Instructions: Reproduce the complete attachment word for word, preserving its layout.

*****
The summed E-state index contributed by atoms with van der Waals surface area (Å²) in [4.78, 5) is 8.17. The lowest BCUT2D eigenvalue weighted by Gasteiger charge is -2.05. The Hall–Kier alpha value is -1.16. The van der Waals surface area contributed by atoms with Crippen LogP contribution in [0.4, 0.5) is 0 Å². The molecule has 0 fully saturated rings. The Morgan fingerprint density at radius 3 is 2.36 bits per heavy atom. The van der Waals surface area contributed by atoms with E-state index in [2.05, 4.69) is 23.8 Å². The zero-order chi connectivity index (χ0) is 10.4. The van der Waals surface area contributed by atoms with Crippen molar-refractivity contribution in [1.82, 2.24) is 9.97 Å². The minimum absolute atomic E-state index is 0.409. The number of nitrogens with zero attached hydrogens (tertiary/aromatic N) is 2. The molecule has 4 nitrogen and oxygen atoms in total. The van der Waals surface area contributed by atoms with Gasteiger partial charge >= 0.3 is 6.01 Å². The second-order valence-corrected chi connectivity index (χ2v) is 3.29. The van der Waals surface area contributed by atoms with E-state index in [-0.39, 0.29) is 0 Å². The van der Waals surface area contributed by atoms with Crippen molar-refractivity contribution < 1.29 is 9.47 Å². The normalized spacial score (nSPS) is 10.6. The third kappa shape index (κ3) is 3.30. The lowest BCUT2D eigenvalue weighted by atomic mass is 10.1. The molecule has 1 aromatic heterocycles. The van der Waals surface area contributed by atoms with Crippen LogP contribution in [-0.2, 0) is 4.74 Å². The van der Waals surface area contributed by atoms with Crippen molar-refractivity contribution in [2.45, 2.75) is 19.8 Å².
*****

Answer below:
The summed E-state index contributed by atoms with van der Waals surface area (Å²) in [4.78, 5) is 8.17. The lowest BCUT2D eigenvalue weighted by Gasteiger charge is -2.05. The Hall–Kier alpha value is -1.16. The van der Waals surface area contributed by atoms with Crippen LogP contribution in [0.4, 0.5) is 0 Å². The molecule has 0 fully saturated rings. The Morgan fingerprint density at radius 3 is 2.36 bits per heavy atom. The van der Waals surface area contributed by atoms with E-state index in [2.05, 4.69) is 23.8 Å². The zero-order chi connectivity index (χ0) is 10.4. The van der Waals surface area contributed by atoms with Crippen molar-refractivity contribution in [1.82, 2.24) is 9.97 Å². The minimum absolute atomic E-state index is 0.409. The number of nitrogens with zero attached hydrogens (tertiary/aromatic N) is 2. The molecule has 4 nitrogen and oxygen atoms in total. The van der Waals surface area contributed by atoms with Gasteiger partial charge >= 0.3 is 6.01 Å². The second-order valence-corrected chi connectivity index (χ2v) is 3.29. The van der Waals surface area contributed by atoms with E-state index in [-0.39, 0.29) is 0 Å². The van der Waals surface area contributed by atoms with Crippen molar-refractivity contribution < 1.29 is 9.47 Å². The normalized spacial score (nSPS) is 10.6. The third kappa shape index (κ3) is 3.30. The lowest BCUT2D eigenvalue weighted by atomic mass is 10.1. The molecule has 1 aromatic heterocycles. The van der Waals surface area contributed by atoms with Crippen LogP contribution in [-0.2, 0) is 4.74 Å². The van der Waals surface area contributed by atoms with Crippen molar-refractivity contribution in [2.45, 2.75) is 19.8 Å².